Perhaps most significant, it gives the state-run union and other groups representing employees the power to bargain with employers.
Many multinational corporations had lobbied against certain provisions in an earlier draft of the new labor law. An early draft gave unions greater powers and made it more difficult to fire workers.
Companies argued that the rules would substantially increase labor costs and reduce flexibility, and some foreign businesses warned that they would have little choice but to move their operations out of China if the provisions were enacted.
International labor experts said several of the most delicate clauses had been watered down. But lawyers representing some big global companies complained that the new law still imposed a heavy burden.
"It will be more difficult to run a company here," said Andreas W. Lauffs, head of Baker & McKenzie's employment law group, which represents many of America's biggest corporations in China.
The National People's Congress released only a summary of the legislation, and officials did not detail how they had changed it from the many earlier drafts.
The summary said companies must "consult" the state union if they planned layoffs, suggesting a softening from earlier drafts that would have given unions the right to approve or reject layoffs before they could take place.
But the summary retained language that limits the "probationary contracts" that many employers use to deny employees full-time status. It tightens conditions under which an employee can be first, while requiring severance packages for the first time. High salaried workers would face caps of severance, however.
Moreover, the law empowers company-based branches of the state-run union or employee representative committees to bargain with employers over salaries, bonuses, training and other benefits and duties.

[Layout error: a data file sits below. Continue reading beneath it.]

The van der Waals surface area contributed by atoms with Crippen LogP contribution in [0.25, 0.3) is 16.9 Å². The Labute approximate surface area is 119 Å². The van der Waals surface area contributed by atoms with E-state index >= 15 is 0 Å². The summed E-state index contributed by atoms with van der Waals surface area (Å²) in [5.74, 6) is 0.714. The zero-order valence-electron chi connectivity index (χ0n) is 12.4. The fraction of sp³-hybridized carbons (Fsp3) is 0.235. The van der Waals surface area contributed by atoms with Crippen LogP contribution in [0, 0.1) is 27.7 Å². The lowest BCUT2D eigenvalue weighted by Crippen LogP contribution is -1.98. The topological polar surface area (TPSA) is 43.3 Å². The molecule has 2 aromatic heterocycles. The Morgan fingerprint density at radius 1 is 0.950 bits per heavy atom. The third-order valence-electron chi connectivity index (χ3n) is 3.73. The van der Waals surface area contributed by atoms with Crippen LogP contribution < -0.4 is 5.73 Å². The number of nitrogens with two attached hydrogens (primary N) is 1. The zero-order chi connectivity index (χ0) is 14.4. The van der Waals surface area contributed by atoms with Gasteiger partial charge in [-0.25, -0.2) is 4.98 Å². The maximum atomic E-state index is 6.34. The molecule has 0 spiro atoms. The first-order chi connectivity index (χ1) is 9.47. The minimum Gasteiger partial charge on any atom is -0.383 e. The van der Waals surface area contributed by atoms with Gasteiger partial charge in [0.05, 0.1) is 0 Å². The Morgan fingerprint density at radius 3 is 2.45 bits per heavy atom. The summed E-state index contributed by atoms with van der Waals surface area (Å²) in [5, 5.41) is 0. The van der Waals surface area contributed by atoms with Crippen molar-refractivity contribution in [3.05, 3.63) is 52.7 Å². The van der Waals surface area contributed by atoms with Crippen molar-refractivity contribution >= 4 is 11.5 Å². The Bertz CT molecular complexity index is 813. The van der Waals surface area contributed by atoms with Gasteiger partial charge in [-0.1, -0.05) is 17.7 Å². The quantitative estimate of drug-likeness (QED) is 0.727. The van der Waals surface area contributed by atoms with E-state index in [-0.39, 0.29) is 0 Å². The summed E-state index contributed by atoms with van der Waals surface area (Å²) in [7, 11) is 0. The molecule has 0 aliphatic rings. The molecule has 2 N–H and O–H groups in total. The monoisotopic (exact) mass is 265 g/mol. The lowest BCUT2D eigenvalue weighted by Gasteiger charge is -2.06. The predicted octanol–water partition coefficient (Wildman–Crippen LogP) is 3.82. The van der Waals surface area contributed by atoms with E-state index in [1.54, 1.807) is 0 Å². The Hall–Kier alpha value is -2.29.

The Communist Party's monopoly union, known as the All-China Federation of Trade Unions, is a legacy of China's socialist planned economy. It is an official state organization charged with overseeing workers, that in practice has tended either to play no role whatsoever or to help managers monitor and control workers. The state union rarely if ever presses for higher wages or enhanced benefits. It does not permit strikes.
Workers are not allowed to form independent unions.
But as Mr. Hu has pressed the state union to take a more active role, it has demanded greater representation in private Chinese and foreign-financed companies. Some foreign company executives say that if the union takes part in wage and layoff negotiations, that could greatly complicate labor relations.
Foreign executives said they were especially worried about new labor regulations because their companies tended to comply with existing laws more rigorously than some Chinese competitors do. This disadvantage could increase sharply, they said, if the new rules produce fresh burdens that local counterparts ignore.
Chinese legislative officials said Friday that such concerns were overblown, and that many local governments bent the rules to favor foreign investors over local companies.
"If there is some bias in the application of the law, it would tend to be in favor of foreign investors because local governments do so much to attract investment," Xin Chunying, deputy chairwoman of the legislature's law committee, said at a news conference announcing the new measures. "The only people who will suffer under the new law are those who violate the law."